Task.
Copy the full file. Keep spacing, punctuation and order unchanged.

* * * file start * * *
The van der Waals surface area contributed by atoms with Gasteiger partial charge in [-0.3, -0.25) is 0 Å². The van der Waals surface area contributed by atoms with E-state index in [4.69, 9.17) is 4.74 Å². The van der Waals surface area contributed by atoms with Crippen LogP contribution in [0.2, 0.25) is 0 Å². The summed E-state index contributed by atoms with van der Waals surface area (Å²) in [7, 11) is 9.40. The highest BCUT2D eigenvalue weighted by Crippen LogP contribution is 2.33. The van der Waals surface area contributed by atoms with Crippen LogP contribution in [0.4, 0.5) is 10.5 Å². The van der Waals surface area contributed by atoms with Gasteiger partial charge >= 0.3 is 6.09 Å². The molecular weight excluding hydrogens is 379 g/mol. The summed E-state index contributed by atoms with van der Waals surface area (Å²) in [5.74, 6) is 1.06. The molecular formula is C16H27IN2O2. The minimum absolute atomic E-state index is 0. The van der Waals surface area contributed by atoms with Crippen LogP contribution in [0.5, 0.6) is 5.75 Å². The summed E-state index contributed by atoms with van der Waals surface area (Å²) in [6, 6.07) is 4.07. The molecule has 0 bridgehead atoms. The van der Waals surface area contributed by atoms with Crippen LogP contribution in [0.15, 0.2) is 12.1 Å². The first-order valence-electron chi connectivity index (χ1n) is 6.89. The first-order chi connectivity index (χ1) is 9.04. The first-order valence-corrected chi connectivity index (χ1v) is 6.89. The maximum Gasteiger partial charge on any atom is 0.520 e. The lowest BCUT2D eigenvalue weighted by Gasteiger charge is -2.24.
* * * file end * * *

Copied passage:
The van der Waals surface area contributed by atoms with Gasteiger partial charge in [-0.3, -0.25) is 0 Å². The van der Waals surface area contributed by atoms with E-state index in [4.69, 9.17) is 4.74 Å². The van der Waals surface area contributed by atoms with Crippen LogP contribution in [0.2, 0.25) is 0 Å². The summed E-state index contributed by atoms with van der Waals surface area (Å²) in [7, 11) is 9.40. The highest BCUT2D eigenvalue weighted by Crippen LogP contribution is 2.33. The van der Waals surface area contributed by atoms with Crippen LogP contribution in [0.4, 0.5) is 10.5 Å². The van der Waals surface area contributed by atoms with Gasteiger partial charge >= 0.3 is 6.09 Å². The molecular weight excluding hydrogens is 379 g/mol. The summed E-state index contributed by atoms with van der Waals surface area (Å²) in [5.74, 6) is 1.06. The molecular formula is C16H27IN2O2. The minimum absolute atomic E-state index is 0. The van der Waals surface area contributed by atoms with Crippen LogP contribution in [0.5, 0.6) is 5.75 Å². The summed E-state index contributed by atoms with van der Waals surface area (Å²) in [6, 6.07) is 4.07. The molecule has 0 bridgehead atoms. The van der Waals surface area contributed by atoms with Crippen LogP contribution in [0.15, 0.2) is 12.1 Å². The first-order valence-electron chi connectivity index (χ1n) is 6.89. The first-order chi connectivity index (χ1) is 9.04. The first-order valence-corrected chi connectivity index (χ1v) is 6.89. The maximum Gasteiger partial charge on any atom is 0.520 e. The lowest BCUT2D eigenvalue weighted by Gasteiger charge is -2.24.